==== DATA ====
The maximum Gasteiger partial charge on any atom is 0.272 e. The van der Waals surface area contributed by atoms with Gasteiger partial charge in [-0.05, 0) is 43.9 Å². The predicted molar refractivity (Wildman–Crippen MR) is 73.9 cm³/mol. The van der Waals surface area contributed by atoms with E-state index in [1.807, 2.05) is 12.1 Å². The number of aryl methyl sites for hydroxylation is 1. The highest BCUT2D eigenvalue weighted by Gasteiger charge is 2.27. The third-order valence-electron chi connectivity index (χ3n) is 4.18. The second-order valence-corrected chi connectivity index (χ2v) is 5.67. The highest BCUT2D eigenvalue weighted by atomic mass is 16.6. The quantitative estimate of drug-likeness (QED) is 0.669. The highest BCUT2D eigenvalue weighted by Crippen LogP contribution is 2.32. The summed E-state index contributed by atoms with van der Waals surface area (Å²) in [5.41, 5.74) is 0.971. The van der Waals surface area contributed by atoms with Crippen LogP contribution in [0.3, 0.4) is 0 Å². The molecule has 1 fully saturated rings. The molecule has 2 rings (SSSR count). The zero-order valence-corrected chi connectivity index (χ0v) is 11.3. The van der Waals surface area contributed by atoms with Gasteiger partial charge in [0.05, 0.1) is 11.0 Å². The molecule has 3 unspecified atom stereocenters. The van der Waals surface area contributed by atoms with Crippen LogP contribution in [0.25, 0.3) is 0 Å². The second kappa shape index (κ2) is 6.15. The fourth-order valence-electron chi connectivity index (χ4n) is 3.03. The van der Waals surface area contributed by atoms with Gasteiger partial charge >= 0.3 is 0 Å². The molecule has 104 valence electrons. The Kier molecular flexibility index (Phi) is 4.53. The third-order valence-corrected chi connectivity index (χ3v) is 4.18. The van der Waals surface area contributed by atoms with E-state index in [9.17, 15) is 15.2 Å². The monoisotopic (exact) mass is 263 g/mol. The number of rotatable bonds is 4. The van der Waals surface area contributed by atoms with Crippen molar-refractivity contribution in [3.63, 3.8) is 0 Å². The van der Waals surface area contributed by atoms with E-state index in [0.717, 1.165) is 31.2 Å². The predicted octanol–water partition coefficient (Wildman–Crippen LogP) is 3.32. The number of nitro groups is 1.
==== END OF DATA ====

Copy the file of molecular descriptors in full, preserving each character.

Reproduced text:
The maximum Gasteiger partial charge on any atom is 0.272 e. The van der Waals surface area contributed by atoms with Gasteiger partial charge in [-0.05, 0) is 43.9 Å². The predicted molar refractivity (Wildman–Crippen MR) is 73.9 cm³/mol. The van der Waals surface area contributed by atoms with E-state index in [1.807, 2.05) is 12.1 Å². The number of aryl methyl sites for hydroxylation is 1. The highest BCUT2D eigenvalue weighted by Gasteiger charge is 2.27. The third-order valence-electron chi connectivity index (χ3n) is 4.18. The second-order valence-corrected chi connectivity index (χ2v) is 5.67. The highest BCUT2D eigenvalue weighted by atomic mass is 16.6. The quantitative estimate of drug-likeness (QED) is 0.669. The highest BCUT2D eigenvalue weighted by Crippen LogP contribution is 2.32. The summed E-state index contributed by atoms with van der Waals surface area (Å²) in [5.41, 5.74) is 0.971. The van der Waals surface area contributed by atoms with Crippen LogP contribution in [0.3, 0.4) is 0 Å². The molecule has 1 fully saturated rings. The molecule has 2 rings (SSSR count). The zero-order valence-corrected chi connectivity index (χ0v) is 11.3. The van der Waals surface area contributed by atoms with Gasteiger partial charge in [0.05, 0.1) is 11.0 Å². The molecule has 3 unspecified atom stereocenters. The van der Waals surface area contributed by atoms with Crippen LogP contribution in [0.25, 0.3) is 0 Å². The second kappa shape index (κ2) is 6.15. The fourth-order valence-electron chi connectivity index (χ4n) is 3.03. The van der Waals surface area contributed by atoms with Gasteiger partial charge >= 0.3 is 0 Å². The molecule has 104 valence electrons. The Kier molecular flexibility index (Phi) is 4.53. The third-order valence-corrected chi connectivity index (χ3v) is 4.18. The van der Waals surface area contributed by atoms with E-state index in [9.17, 15) is 15.2 Å². The monoisotopic (exact) mass is 263 g/mol. The number of rotatable bonds is 4. The van der Waals surface area contributed by atoms with Crippen molar-refractivity contribution in [3.63, 3.8) is 0 Å². The van der Waals surface area contributed by atoms with E-state index in [0.717, 1.165) is 31.2 Å². The predicted octanol–water partition coefficient (Wildman–Crippen LogP) is 3.32. The number of nitro groups is 1.